It’s not easy to produce parts that contain internal cooling channels using traditional manufacturing methods, which makes 3D printing an attractive option for easy, precise integration of these channels – very helpful when it comes to hydraulic components, tool and die making, and aerospace applications. Internal cooling channels help decrease warping and overall cool down times, and can also help achieve higher quality for injection molded components. 3D printing makes the process less lengthy and expensive, and can achieve excellent finishing results.
Together with the chemical and mechanical engineering departments of the Politecnico di Milano in Italy, researchers from surface finishing supplier Rösler Italiana S.r.l. completed a comprehensive study focused on automated post processing technologies, like surface smoothing and residual powder removal, for components with these internal cooling passages. In the study, the team looked at three different surface treatment methods: conventional mass finishing, shot blasting, and chemically supported mass finishing.
To conduct their study, the team used an M3 post-processing machine from Rösler Group’s brand AM Solutions, which specializes in post processing 3D printed components. AM Solutions offers a range of related equipment that perform tasks such as residual powder and support structure removal, unpacking, surface cleaning and smoothing, high gloss polishing, and surface preparation for coating 3D printed components.
The M3 is a fully automated post processing solution, and offers consistent finishing of 3D printed components, without requiring any manual work. The machine offers:
- closed system
- ergonomic work piece handling
- automatic handling and unloading
- optional automated cleaning and drying stage
“The precise dosing of grinding media and compound with a special replenishment, respectively, dosing system and the equipment “Start” function are also fully automated,” a Rösler press release states about the M3. “Depending on the surface finish requirements several grinding and polishing processes can be run in sequence.”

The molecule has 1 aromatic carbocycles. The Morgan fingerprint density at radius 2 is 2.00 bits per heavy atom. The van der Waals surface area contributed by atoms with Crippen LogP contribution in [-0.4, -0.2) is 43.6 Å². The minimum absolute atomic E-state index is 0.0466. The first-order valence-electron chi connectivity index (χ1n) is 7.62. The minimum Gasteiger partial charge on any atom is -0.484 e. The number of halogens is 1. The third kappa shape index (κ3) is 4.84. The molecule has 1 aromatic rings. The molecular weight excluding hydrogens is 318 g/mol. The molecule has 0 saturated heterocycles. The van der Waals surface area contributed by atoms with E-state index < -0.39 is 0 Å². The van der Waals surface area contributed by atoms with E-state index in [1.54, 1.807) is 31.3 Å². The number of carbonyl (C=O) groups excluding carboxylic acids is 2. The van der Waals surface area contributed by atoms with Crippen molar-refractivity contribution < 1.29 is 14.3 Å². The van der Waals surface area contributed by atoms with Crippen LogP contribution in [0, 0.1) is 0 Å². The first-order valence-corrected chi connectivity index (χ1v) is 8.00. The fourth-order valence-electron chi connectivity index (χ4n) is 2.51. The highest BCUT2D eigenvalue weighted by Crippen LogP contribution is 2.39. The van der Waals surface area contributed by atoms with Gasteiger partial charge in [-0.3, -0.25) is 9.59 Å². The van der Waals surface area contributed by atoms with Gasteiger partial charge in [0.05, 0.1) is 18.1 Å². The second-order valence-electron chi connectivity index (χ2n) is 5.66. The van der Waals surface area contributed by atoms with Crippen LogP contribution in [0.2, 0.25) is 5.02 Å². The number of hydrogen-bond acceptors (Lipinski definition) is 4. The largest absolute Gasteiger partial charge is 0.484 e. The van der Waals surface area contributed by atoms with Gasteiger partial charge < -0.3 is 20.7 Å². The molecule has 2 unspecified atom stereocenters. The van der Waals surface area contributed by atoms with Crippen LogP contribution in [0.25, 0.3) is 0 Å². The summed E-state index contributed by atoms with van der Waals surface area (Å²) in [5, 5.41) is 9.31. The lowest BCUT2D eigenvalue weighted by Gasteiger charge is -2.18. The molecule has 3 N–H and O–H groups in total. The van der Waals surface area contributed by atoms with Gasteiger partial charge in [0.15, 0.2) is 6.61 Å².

Selective laser melting (SLM) is the 3D printing method that’s used most often to fabricate tooling components, as it makes pieces that have great shapes and are “extremely dense,” according to the press release. However, the parts do have high surface roughness, and residual powder has to be removed from the channels, both of which can “negatively impact the functionality of the work pieces resulting in reduced flow rates due to high friction, turbulences, pressure loss in the system and loose particles that can damage other equipment.”
Mass finishing is one surface treatment method that can be used to help achieve better surface quality by smoothing the internal and external surface areas of the components. During this process, the parts are immersed into a bowl that’s been filled with “special processing media,” and dedicated compounds are then added. The vibrations make everything move in a spiral motion inside the bowl, and the “rubbing” of the media against the components causes a smoothing and grinding effect, which results in better surface quality.
In the study, 3D printed parts with different shapes and internal passages were treated with conventional mass finishing, shot blasting, and chemically supported mass finishing. The parts had inner passages with different diameters of 3, 5, 7.5, and 10 mm, and interestingly enough, each of the three surface treatment systems achieved similar results, which shows that surface quality can be improved with any of them. The first two stated methods were consistent in their removal of roughness peaks, but chemically supported mass finishing offered the best results.
“All three treatment methods improved the surface roughness readings on the internal channel areas,” the press release states.
The work pieces that were completed with chemically supported mass finishing had the smoothest surface and lowest surface roughness values (Ra of 0.7 µm), showed the typical chemically accelerated finish, required the least lengthy cycle time, and “showed that the final roughness values were more or less identical in the vertical and horizontal internal passages.”
Something else the study proved is that mass finishing – without affecting the geometry of the channels – can create a smoothing effect on the internal surface passages. The treated areas did not have any loose powder remnants or powder splatters.
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